By Tristan Watkins, CEO, BNP Paribas Leasing Solutions UK
The Internet of Things (IoT) may hold great promise for businesses, but many are put off by the perceived expense: in a 2015 Accenture survey, two-thirds of respondents indicated that cost was a significant obstacle to implementation. This is, to some extent, unsurprising: more and more companies are using the IoT, but we are still in the early stages of its adoption lifecycle and it is still somewhat perceived as a luxury rather than a necessity.
It’s an understandable attitude, but a mistaken one. When we attach sensors to commercial vehicles, we can receive real-time data about their performance and condition on an individual and fleet-wide level – ensuring maximum efficiency. In agriculture, it’s possible to boost yields with up-to-the-minute insights into grazing patterns. These improvements aren’t hypothetical. Consider the anticipated gulf in profits between IoT-enabled companies and the rest: one report puts it at around 10% over the next ten years, and it’s not unreasonable to expect it to widen further from there. Businesses that don’t adopt will be at a competitive disadvantage.
While the IoT can seem prohibitive when you individually purchase every piece of equipment and every software application, there are alternative methods of financing a deployment. By taking advantage of subscription models, companies can implement a workable, interconnected solution with relative ease.
Technology implementation is often complicated: according to Gartner, some 75% of ERP projects fail. IoT deployment is no less complex: a number of moving parts have to be identified, accounted for, and integrated. If it goes poorly, you may well find yourself more exposed to security threats – and if it’s to go well, you’ll need access to the right expertise.
There is, of course, a good chance that you won’t have this in-house. During these early stages, IoT expertise is in short supply, and it is not something you can reasonably be expected to fully understand at first: even if you’re relatively IT-savvy, you’re entering a new world of actuators, convergence, and interoperability.
A principal benefit of subscription models is the support that can be provided as part of the deal. Where an outright purchase may often leave you adrift, the pay-monthly model will often include assistance with setup. When implementation is taken care of, you can start to think about how to use the IoT for meaningful productivity and profitability gains.
The IoT already claims almost a quarter of IT budgets. Sensors are frequently expensive (at the upper end of the scale, they can cost around £750 each), and M2M deployments are long, complicated, and costly processes. If you need to quickly upscale in order to grow (or indeed, to quickly downsize in order to stay afloat) the money’s often already been spent.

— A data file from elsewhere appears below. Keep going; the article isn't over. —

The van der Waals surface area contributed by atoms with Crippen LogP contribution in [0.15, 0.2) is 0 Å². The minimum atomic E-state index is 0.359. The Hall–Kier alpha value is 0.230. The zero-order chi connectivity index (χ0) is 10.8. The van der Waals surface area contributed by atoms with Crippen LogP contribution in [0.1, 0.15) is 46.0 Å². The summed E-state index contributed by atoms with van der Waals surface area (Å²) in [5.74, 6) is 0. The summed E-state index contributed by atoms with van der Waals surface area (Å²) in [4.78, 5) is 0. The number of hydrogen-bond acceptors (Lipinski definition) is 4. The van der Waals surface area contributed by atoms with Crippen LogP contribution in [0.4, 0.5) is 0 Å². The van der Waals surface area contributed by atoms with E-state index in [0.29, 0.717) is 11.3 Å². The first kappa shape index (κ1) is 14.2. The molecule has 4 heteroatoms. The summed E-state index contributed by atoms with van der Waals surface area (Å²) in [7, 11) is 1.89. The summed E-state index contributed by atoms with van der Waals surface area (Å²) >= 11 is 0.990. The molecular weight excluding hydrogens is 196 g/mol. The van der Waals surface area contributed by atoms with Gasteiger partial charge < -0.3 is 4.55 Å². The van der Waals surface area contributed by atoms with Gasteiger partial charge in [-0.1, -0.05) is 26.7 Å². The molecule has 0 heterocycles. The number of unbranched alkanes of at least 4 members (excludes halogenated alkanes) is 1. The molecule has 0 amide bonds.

Where a large one-off payment can deplete your annual budget, monthly payments make it possible to control your finances, and expand or narrow your solution as you see fit. By including everything you could need – sensors, actuators, applications, and more – it gives you more options and reduces your financial uncertainty.
Upgrade and update
The problem with technology is obsolescence. Two years ago, we were describing the IoT as the future; ten years ago, it was inconceivable that Blackberry phones would ever go out of fashion. The times move forward, and it’s vital that your business moves forward with them.
Investing in a number of sensors, for example, may seem like a good idea, but modern IoT sensors are not without problems: reconciling consumer demand for small sizes, low costs, and outsize, long-lasting performance is an issue that researchers and businesspeople alike have been grappling with for some time.
However, scientists have already found out how to create longer-lived, nanowire-equipped lithium ion batteries, which may well increase the lifespan and lower the energy consumption of these sensors. When something better arrives, no business wants to be lumped with ancient equipment for too long.
There’s no good reason that cutting-edge technology should be the exclusive preserve of large enterprises: the IoT is a major development, and businesses of all size can benefit from it. First, however, they need to resist the urge to buy everything for themselves, and rethink their approach to financing technology.
Naturally, there’s always more than one way to finance technology, so you’ll want to get your accountant to review your options before signing anything: it’s always vital to assess your requirements against the terms of the contract. An IoT deployment will require an amalgamation of hardware and software, so you may be looking at a hybrid agreement combination of longer-term (3-5 year) asset finance leases and shorter-term operating leases for relevant applications. These arrangements are generally more cost-effective and flexible, and certainly represent less of a commitment than a multitude of purchases, but they may not suit every organisation’s needs.
Every deployment will be different, after all. Nonetheless, the interconnected future offers serious improvements to efficiency and performance – whatever your business, wherever it operates, and however large it is.